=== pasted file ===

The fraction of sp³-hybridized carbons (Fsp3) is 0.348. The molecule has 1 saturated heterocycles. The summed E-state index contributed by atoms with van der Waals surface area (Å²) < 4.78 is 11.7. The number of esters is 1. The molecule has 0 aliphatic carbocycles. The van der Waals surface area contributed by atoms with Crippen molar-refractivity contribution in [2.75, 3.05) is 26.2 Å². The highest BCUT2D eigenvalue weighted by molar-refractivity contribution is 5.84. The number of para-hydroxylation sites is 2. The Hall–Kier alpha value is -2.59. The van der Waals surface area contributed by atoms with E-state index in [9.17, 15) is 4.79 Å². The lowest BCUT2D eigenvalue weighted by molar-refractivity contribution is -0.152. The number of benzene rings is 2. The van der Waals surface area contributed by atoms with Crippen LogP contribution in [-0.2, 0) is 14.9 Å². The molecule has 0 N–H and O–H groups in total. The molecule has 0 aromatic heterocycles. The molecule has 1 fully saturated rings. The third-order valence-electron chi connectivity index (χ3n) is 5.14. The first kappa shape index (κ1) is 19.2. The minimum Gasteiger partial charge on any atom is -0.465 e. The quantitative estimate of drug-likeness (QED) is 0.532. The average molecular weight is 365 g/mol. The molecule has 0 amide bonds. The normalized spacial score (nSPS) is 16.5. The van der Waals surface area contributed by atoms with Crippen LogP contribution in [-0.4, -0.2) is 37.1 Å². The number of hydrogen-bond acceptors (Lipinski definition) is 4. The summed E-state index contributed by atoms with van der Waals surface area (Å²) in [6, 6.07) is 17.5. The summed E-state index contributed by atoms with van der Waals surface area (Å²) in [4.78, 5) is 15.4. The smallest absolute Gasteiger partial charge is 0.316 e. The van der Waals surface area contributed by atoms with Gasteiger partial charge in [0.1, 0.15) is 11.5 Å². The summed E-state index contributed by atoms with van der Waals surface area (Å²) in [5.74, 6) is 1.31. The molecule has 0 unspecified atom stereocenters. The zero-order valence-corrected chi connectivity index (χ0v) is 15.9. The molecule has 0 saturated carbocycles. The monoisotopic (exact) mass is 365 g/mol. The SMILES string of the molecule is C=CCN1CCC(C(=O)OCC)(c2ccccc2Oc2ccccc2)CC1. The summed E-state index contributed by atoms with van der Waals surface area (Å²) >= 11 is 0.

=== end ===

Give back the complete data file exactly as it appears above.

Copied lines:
The fraction of sp³-hybridized carbons (Fsp3) is 0.348. The molecule has 1 saturated heterocycles. The summed E-state index contributed by atoms with van der Waals surface area (Å²) < 4.78 is 11.7. The number of esters is 1. The molecule has 0 aliphatic carbocycles. The van der Waals surface area contributed by atoms with Crippen molar-refractivity contribution in [2.75, 3.05) is 26.2 Å². The highest BCUT2D eigenvalue weighted by molar-refractivity contribution is 5.84. The number of para-hydroxylation sites is 2. The Hall–Kier alpha value is -2.59. The van der Waals surface area contributed by atoms with E-state index in [9.17, 15) is 4.79 Å². The lowest BCUT2D eigenvalue weighted by molar-refractivity contribution is -0.152. The number of benzene rings is 2. The van der Waals surface area contributed by atoms with Crippen LogP contribution in [-0.2, 0) is 14.9 Å². The molecule has 0 N–H and O–H groups in total. The molecule has 0 aromatic heterocycles. The molecule has 1 fully saturated rings. The third-order valence-electron chi connectivity index (χ3n) is 5.14. The first kappa shape index (κ1) is 19.2. The minimum Gasteiger partial charge on any atom is -0.465 e. The quantitative estimate of drug-likeness (QED) is 0.532. The average molecular weight is 365 g/mol. The molecule has 0 amide bonds. The normalized spacial score (nSPS) is 16.5. The van der Waals surface area contributed by atoms with Crippen LogP contribution in [-0.4, -0.2) is 37.1 Å². The number of hydrogen-bond acceptors (Lipinski definition) is 4. The summed E-state index contributed by atoms with van der Waals surface area (Å²) in [6, 6.07) is 17.5. The summed E-state index contributed by atoms with van der Waals surface area (Å²) in [4.78, 5) is 15.4. The smallest absolute Gasteiger partial charge is 0.316 e. The van der Waals surface area contributed by atoms with Gasteiger partial charge in [0.1, 0.15) is 11.5 Å². The summed E-state index contributed by atoms with van der Waals surface area (Å²) in [5.74, 6) is 1.31. The molecule has 0 unspecified atom stereocenters. The zero-order valence-corrected chi connectivity index (χ0v) is 15.9. The molecule has 0 saturated carbocycles. The monoisotopic (exact) mass is 365 g/mol. The SMILES string of the molecule is C=CCN1CCC(C(=O)OCC)(c2ccccc2Oc2ccccc2)CC1. The summed E-state index contributed by atoms with van der Waals surface area (Å²) >= 11 is 0.